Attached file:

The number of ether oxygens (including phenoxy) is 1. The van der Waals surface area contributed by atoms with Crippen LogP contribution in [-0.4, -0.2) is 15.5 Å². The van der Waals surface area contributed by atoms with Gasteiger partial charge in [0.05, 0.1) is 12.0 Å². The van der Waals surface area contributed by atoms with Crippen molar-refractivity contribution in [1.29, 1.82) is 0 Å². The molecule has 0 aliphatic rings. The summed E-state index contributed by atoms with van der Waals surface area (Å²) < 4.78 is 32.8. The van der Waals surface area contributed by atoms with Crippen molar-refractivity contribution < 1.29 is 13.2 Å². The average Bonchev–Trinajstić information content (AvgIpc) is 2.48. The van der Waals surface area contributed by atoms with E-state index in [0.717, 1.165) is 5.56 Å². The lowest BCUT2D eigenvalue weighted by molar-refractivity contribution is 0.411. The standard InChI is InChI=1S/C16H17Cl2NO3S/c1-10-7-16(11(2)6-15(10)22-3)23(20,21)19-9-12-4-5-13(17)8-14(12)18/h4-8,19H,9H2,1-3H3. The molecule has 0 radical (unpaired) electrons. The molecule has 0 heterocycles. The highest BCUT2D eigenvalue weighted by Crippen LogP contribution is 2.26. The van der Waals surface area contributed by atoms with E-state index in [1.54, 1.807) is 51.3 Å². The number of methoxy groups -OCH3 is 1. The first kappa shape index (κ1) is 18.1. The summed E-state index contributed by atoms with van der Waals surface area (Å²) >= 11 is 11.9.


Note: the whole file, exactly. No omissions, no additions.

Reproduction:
The number of ether oxygens (including phenoxy) is 1. The van der Waals surface area contributed by atoms with Crippen LogP contribution in [-0.4, -0.2) is 15.5 Å². The van der Waals surface area contributed by atoms with Gasteiger partial charge in [0.05, 0.1) is 12.0 Å². The van der Waals surface area contributed by atoms with Crippen molar-refractivity contribution in [1.29, 1.82) is 0 Å². The molecule has 0 aliphatic rings. The summed E-state index contributed by atoms with van der Waals surface area (Å²) < 4.78 is 32.8. The van der Waals surface area contributed by atoms with Crippen molar-refractivity contribution < 1.29 is 13.2 Å². The average Bonchev–Trinajstić information content (AvgIpc) is 2.48. The van der Waals surface area contributed by atoms with E-state index in [0.717, 1.165) is 5.56 Å². The lowest BCUT2D eigenvalue weighted by molar-refractivity contribution is 0.411. The standard InChI is InChI=1S/C16H17Cl2NO3S/c1-10-7-16(11(2)6-15(10)22-3)23(20,21)19-9-12-4-5-13(17)8-14(12)18/h4-8,19H,9H2,1-3H3. The molecule has 0 radical (unpaired) electrons. The molecule has 0 heterocycles. The highest BCUT2D eigenvalue weighted by Crippen LogP contribution is 2.26. The van der Waals surface area contributed by atoms with E-state index in [1.54, 1.807) is 51.3 Å². The number of methoxy groups -OCH3 is 1. The first kappa shape index (κ1) is 18.1. The summed E-state index contributed by atoms with van der Waals surface area (Å²) >= 11 is 11.9.